Wednesday 30 Jul
 
 

Sobering sounds

Copperheads with Depth & Current, Dudes of America and Oblivious

10 p.m. Saturday

Opolis

113 N. Crawford Ave., Norman

opolis.org

447-3417

$7

07/30/2014 | Comments 0

Pony expression

Wild Ponies

8 p.m. Sunday

The Blue Door

2805 N. McKinley Ave.

bluedoorokc.com

524-0738

$15

07/30/2014 | Comments 0

Music Made Me: Josh Hogsett

Few, if any, Oklahoma bands have seen a rise as meteoric as Tallows over the past year, yet its seemingly overnight ascension didn’t happen by chance. The Oklahoma City four-piece is well-versed in the ways of modern pop songwriting, drawing from both glitchy electronica and cathartic indie rock in equal measure. Last year, the band pulled off a rare musical feat with its debut album, Memory Marrow, which was steeped heavily in the breadth of recent history yet managed to sound like nothing else before it.
07/30/2014 | Comments 0

Planting the seed

Chelsey Cope’s new band, Elms, is as earthy and native to Oklahoma as the trees that are their namesake. The soulful folk four-piece’s debut EP, Parallel Lines, was recorded at Bell Labs Recording Studio in Norman and is on its way in September. But the band has already given us a tease, with its first single, “Burn,” going live on SoundCloud on July 14.
07/22/2014 | Comments 0

Commercial rock

Center of the Universe Festival featuring Capital Cities, Young The Giant, AWOLNATION & more
Friday-Saturday
Downtown Tulsa 
centeroftheuniversefestival.com 
$35-$50 

07/22/2014 | Comments 0
Home · Articles · Reviews · Folk · Parker Millsap and Michael Rose...
Folk
 

Parker Millsap and Michael Rose — Palisade


Joshua Boydston May 9th, 2012

Fledgling singer-songwriter and Purcell native Parker Millsap builds quite a foundation with stand-up bassist Michael Rose on their debut, Palisade. From the sounds of it, a monumental career is in the works.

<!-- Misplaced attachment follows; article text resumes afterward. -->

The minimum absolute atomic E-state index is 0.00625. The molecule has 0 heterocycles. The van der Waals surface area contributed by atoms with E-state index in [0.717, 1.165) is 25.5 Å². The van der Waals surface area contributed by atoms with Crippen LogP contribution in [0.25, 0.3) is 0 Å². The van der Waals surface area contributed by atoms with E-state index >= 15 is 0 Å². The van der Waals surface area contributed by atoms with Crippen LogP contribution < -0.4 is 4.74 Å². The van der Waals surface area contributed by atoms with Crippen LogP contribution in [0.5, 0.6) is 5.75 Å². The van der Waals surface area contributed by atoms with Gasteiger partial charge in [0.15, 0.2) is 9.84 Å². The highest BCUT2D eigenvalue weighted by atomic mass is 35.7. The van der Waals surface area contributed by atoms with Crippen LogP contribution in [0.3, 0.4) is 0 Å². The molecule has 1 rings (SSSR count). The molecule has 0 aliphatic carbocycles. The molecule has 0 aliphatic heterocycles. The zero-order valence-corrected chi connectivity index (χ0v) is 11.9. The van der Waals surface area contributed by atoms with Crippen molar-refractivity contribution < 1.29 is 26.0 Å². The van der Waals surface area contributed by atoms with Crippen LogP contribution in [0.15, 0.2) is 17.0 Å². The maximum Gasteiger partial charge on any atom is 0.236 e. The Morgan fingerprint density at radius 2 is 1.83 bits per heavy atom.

palisdade_1

Like velvet laid over gravel, Millsap’s voice plays gruff, jagged and unexpectedly smooth at the same time. He captures the essence of Tom Waits’ vocals better than a 19-year-old singer ever should; fans of Closing Time-era Waits will find lots to like here, albeit more countrified.

The opening title track saunters with a saucy strut that lets out a wallop over Millsap’s equally impressive abilities on the guitar. The more delicate “Seed” drifts like a dandelion across the sunset, and the pair fires full-force on the harrowing “Farmer’s Lament” and never lets down over 11 tracks.

It’s important not to undervalue Rose’s contributions. He’s not just Robin to Millsap’s Batman; his expertly placed bass lines give Palisade the weight it needs in lieu of drums or other backup.

Most impressive is that despite every opportunity to sand down that monumental voice into something more accessible and bending the arrangements to a poppier plane (think Mumford & Sons), the duo commits wholeheartedly to a more vintage appeal, thus giving them a character and credibility few other acts enjoy.

Palisade is dynamite, and if the right pieces fall into the right places, it’s not hard to imagine Millsap’s name up there with the likes of modern folk troubadours like Ray LaMontagne and Ryan Adams. He’s just that good. —Joshua Boydston


 
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